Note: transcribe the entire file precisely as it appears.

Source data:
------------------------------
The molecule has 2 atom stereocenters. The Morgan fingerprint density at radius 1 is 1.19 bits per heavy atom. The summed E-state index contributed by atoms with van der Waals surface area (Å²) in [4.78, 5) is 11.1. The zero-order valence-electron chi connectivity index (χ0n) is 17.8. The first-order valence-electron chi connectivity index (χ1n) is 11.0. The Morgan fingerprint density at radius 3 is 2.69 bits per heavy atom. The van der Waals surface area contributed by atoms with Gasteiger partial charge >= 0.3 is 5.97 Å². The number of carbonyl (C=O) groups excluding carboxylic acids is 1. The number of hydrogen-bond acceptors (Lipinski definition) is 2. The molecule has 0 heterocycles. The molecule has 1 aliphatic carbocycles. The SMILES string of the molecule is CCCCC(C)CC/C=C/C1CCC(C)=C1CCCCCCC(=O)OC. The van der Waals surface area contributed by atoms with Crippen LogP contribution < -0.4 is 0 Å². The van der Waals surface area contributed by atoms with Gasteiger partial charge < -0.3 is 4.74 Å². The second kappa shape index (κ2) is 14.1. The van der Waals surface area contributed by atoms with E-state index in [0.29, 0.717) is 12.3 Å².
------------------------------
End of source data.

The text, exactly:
The molecule has 2 atom stereocenters. The Morgan fingerprint density at radius 1 is 1.19 bits per heavy atom. The summed E-state index contributed by atoms with van der Waals surface area (Å²) in [4.78, 5) is 11.1. The zero-order valence-electron chi connectivity index (χ0n) is 17.8. The first-order valence-electron chi connectivity index (χ1n) is 11.0. The Morgan fingerprint density at radius 3 is 2.69 bits per heavy atom. The van der Waals surface area contributed by atoms with Gasteiger partial charge >= 0.3 is 5.97 Å². The number of carbonyl (C=O) groups excluding carboxylic acids is 1. The number of hydrogen-bond acceptors (Lipinski definition) is 2. The molecule has 0 heterocycles. The molecule has 1 aliphatic carbocycles. The SMILES string of the molecule is CCCCC(C)CC/C=C/C1CCC(C)=C1CCCCCCC(=O)OC. The van der Waals surface area contributed by atoms with Crippen LogP contribution < -0.4 is 0 Å². The van der Waals surface area contributed by atoms with Gasteiger partial charge < -0.3 is 4.74 Å². The second kappa shape index (κ2) is 14.1. The van der Waals surface area contributed by atoms with E-state index in [0.29, 0.717) is 12.3 Å².